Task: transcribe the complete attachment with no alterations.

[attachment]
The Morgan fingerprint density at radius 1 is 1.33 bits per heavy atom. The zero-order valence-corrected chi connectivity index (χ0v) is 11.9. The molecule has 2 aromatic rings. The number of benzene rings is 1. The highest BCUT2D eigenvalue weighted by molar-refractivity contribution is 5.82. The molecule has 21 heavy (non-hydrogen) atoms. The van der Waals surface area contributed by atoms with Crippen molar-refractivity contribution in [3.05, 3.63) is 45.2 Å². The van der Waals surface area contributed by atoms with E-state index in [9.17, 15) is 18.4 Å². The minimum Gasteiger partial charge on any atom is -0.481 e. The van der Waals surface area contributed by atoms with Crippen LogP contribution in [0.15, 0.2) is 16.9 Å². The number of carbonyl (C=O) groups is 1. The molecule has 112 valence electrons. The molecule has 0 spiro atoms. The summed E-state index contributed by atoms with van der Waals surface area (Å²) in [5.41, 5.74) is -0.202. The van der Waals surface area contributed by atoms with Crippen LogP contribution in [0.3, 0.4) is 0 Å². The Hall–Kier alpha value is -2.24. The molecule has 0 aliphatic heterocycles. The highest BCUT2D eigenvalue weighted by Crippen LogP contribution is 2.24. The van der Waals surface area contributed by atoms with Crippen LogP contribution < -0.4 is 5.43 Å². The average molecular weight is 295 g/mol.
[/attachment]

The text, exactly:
The Morgan fingerprint density at radius 1 is 1.33 bits per heavy atom. The zero-order valence-corrected chi connectivity index (χ0v) is 11.9. The molecule has 2 aromatic rings. The number of benzene rings is 1. The highest BCUT2D eigenvalue weighted by molar-refractivity contribution is 5.82. The molecule has 21 heavy (non-hydrogen) atoms. The van der Waals surface area contributed by atoms with Crippen molar-refractivity contribution in [3.05, 3.63) is 45.2 Å². The van der Waals surface area contributed by atoms with E-state index in [9.17, 15) is 18.4 Å². The minimum Gasteiger partial charge on any atom is -0.481 e. The van der Waals surface area contributed by atoms with Crippen LogP contribution in [0.15, 0.2) is 16.9 Å². The number of carbonyl (C=O) groups is 1. The molecule has 112 valence electrons. The molecule has 0 spiro atoms. The summed E-state index contributed by atoms with van der Waals surface area (Å²) in [5.41, 5.74) is -0.202. The van der Waals surface area contributed by atoms with Crippen LogP contribution in [0.3, 0.4) is 0 Å². The Hall–Kier alpha value is -2.24. The molecule has 0 aliphatic heterocycles. The highest BCUT2D eigenvalue weighted by Crippen LogP contribution is 2.24. The van der Waals surface area contributed by atoms with Crippen LogP contribution < -0.4 is 5.43 Å². The average molecular weight is 295 g/mol.